RAW

Never thought I would say this!

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Last 2 days, 1 fish hooked, 2 hits and nothing for me and 6 diehard snook and redfish guys. All zipped, nothing tried worked. Cold temps and no bait fish, 100’s of both species just lolling around all day. 5’ of gin clear water, even changed equipment to use 20lb flouro . And zippo . Mullet, pinfish,shrimp, ladyfish and lizard fish. Feeling mortal, even wore different shirts:sarc::rav:

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Happens. It's maddening when you can see the fish and they want nothing you offer. Maybe try some striper plugs. I'd walk the dog with a spook. Different sizes and colors until you find one that works. I'll be in Florida in March, I really want to try to hook a snook as its one of the fish I haven't caught yet. 

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5 hours ago, RAW said:

Last 2 days, 1 fish hooked, 2 hits and nothing for me and 6 diehard snook and redfish guys. All zipped, nothing tried worked. Cold temps and no bait fish, 100’s of both species just lolling around all day. 5’ of gin clear water, even changed equipment to use 20lb flouro . And zippo . Mullet, pinfish,shrimp, ladyfish and lizard fish. Feeling mortal, even wore different shirts:sarc::rav:

Well, you had a great run!!!

 

We’ve only been in FL since October 2020 but I don’t recall it being nearly as cold last fall as it has been this year. My wife (who loves the heat) has been complaining like all get out lol! And the temps are not showing any signs of improvement either.

I have read of these snook just getting lockjaw as the temps drop, I guess that’s what you’re experiencing now.

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Snook are notoriously sensitive to cold temperatures. There were a few hard cold snaps down here in S. Florida that almost took out the entire population. Was like Armageddon. Water temps below 60 degrees can put a complete halt to all feeding activity and all activity in general. Death can occur at 54 degrees. So anything tossed at them, they nose it up. Same thing with largemouth bass, they can completely shut down when water temps reach those frigid thresholds. Best advice is to slow it down to a craw, look for moving water, moving water creates friction, and fraction creates heat, and although slight it can make a big difference. Look for tidal creaks or spillways, shallow water areas.....I've caught some decent snook during our cold spells with those kinda tactical changes.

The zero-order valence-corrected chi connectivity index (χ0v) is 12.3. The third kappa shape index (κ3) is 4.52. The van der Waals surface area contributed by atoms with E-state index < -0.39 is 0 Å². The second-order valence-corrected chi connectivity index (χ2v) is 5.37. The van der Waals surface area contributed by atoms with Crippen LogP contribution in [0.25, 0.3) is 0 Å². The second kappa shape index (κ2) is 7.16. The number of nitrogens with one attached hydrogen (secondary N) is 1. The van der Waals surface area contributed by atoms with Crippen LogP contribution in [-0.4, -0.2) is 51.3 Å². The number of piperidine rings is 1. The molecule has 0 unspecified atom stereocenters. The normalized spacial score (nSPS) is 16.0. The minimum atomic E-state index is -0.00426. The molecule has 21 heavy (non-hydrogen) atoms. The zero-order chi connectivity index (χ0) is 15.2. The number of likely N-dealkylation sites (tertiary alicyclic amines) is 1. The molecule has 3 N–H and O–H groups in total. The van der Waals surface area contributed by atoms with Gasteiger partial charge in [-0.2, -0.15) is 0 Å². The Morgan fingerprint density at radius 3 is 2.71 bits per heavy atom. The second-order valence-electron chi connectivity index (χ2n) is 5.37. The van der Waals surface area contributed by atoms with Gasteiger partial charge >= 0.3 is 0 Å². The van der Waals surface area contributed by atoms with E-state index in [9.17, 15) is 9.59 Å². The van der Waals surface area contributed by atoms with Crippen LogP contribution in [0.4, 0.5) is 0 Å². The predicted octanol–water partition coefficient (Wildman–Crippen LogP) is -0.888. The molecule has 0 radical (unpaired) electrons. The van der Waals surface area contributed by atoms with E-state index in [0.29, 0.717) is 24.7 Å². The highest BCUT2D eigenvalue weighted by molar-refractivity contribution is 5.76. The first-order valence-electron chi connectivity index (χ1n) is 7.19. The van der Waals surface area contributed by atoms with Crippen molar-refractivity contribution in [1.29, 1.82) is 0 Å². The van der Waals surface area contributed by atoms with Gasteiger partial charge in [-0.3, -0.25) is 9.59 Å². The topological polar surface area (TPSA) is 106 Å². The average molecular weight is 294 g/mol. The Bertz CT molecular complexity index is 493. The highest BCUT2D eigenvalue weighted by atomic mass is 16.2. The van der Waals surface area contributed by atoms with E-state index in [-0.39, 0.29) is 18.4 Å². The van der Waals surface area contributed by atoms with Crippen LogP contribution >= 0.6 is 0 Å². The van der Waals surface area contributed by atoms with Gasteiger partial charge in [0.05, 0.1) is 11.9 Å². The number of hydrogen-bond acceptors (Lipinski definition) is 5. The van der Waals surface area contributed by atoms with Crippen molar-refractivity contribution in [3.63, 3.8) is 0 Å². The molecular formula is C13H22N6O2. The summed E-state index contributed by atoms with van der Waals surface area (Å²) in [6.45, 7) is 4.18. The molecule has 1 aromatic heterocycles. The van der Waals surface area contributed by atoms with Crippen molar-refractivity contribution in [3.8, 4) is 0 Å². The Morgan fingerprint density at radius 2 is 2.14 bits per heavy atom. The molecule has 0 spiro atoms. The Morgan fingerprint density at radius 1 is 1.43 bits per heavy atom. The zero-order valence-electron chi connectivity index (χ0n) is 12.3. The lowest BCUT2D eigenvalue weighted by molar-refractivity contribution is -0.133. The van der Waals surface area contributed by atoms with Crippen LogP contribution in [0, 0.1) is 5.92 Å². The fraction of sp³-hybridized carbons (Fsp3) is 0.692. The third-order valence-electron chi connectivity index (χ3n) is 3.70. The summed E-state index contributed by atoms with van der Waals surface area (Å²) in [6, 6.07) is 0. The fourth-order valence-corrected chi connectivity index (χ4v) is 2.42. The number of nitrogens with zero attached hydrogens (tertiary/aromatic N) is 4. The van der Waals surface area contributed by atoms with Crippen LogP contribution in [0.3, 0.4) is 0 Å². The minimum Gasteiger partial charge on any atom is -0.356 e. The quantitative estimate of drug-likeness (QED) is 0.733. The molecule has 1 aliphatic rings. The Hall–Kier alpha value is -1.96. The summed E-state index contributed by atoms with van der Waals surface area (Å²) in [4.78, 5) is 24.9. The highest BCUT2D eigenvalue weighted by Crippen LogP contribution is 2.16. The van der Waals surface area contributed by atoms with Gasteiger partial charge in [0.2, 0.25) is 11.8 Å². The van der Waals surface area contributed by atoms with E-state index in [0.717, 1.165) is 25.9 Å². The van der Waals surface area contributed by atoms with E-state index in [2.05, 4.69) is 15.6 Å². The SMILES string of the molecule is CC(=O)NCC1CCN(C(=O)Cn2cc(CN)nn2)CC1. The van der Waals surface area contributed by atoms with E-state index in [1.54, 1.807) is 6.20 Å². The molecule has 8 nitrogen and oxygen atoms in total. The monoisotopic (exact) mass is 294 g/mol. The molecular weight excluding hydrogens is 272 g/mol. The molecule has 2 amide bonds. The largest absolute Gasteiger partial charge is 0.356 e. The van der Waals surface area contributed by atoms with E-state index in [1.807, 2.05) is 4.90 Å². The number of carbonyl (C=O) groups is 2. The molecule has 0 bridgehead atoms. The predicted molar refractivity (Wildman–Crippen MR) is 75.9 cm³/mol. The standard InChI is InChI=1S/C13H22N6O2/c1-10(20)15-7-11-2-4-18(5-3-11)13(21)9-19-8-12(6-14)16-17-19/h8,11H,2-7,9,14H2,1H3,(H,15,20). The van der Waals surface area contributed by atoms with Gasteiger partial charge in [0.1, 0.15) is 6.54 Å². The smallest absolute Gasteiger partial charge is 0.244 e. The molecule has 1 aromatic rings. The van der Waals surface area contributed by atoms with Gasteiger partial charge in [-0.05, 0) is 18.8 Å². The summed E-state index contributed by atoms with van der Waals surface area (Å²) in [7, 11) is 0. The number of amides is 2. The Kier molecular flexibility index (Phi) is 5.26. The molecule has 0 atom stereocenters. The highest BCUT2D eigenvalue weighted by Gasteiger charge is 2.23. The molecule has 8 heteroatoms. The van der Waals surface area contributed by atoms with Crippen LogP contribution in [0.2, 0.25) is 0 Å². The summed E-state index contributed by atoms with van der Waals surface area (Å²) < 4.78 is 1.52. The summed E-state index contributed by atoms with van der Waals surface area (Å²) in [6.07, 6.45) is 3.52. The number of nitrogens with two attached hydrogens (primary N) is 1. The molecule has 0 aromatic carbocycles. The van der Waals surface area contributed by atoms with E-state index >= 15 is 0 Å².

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10 hours ago, zcoker said:
Snook are notoriously sensitive to cold temperatures. There were a few hard cold snaps down here in S. Florida that almost took out the entire population. Was like Armageddon. Water temps below 60 degrees can put a complete halt to all feeding activity and all activity in general. Death can occur at 54 degrees. So anything tossed at them, they nose it up. Same thing with largemouth bass, they can completely shut down when water temps reach those frigid thresholds. Best advice is to slow it down to a craw, look for moving water, moving water creates friction, and fraction creates heat, and although slight it can make a big difference. Look for tidal creaks or spillways, shallow water areas.....I've caught some decent snook during our cold spells with those kinda tactical changes. 
 
 
 
 
 

Thanks Z. Would you say in addition to these good tips would “cold” snook also be more receptive to very small offerings, or does the retrieve speed matter more than the lure size?

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1 hour ago, Bass2Snook said:

Thanks Z. Would you say in addition to these good tips would “cold” snook also be more receptive to very small offerings, or does the retrieve speed matter more than the lure size?

I’ve never changed the size of my offering(s) other than to use more of them, meaning different lures, maybe different jig trailers, slowing things down is my general aim   when those temps bottom out. Moving around more also helps. Tons of snook in the Everglades this time of year, same with tarpon. 

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One thing I learned here since moving. When its very cold like this , fish mid day in shallow warm water. The fish will usually eat then if they eat at all.

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